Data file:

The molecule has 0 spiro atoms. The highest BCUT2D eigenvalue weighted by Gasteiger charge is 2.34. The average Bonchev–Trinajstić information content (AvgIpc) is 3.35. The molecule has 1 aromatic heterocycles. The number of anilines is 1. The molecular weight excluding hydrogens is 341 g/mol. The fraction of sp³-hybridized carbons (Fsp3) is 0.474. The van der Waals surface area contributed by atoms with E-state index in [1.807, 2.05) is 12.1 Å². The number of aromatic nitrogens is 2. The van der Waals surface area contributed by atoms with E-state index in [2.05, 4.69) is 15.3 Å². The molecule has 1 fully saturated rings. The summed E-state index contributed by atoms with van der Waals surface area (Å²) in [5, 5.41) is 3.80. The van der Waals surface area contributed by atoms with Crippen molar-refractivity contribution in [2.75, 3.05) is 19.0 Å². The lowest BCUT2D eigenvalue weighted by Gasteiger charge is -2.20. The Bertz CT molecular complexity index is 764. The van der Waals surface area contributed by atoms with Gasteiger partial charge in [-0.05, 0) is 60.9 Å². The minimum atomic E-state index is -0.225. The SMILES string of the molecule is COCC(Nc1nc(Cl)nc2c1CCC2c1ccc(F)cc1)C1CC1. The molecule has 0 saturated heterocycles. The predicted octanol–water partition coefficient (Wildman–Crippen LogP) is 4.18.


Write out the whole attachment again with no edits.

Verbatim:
The molecule has 0 spiro atoms. The highest BCUT2D eigenvalue weighted by Gasteiger charge is 2.34. The average Bonchev–Trinajstić information content (AvgIpc) is 3.35. The molecule has 1 aromatic heterocycles. The number of anilines is 1. The molecular weight excluding hydrogens is 341 g/mol. The fraction of sp³-hybridized carbons (Fsp3) is 0.474. The van der Waals surface area contributed by atoms with E-state index in [1.807, 2.05) is 12.1 Å². The number of aromatic nitrogens is 2. The van der Waals surface area contributed by atoms with E-state index in [2.05, 4.69) is 15.3 Å². The molecule has 1 fully saturated rings. The summed E-state index contributed by atoms with van der Waals surface area (Å²) in [5, 5.41) is 3.80. The van der Waals surface area contributed by atoms with Crippen molar-refractivity contribution in [2.75, 3.05) is 19.0 Å². The lowest BCUT2D eigenvalue weighted by Gasteiger charge is -2.20. The Bertz CT molecular complexity index is 764. The van der Waals surface area contributed by atoms with Gasteiger partial charge in [-0.05, 0) is 60.9 Å². The minimum atomic E-state index is -0.225. The SMILES string of the molecule is COCC(Nc1nc(Cl)nc2c1CCC2c1ccc(F)cc1)C1CC1. The molecule has 0 saturated heterocycles. The predicted octanol–water partition coefficient (Wildman–Crippen LogP) is 4.18.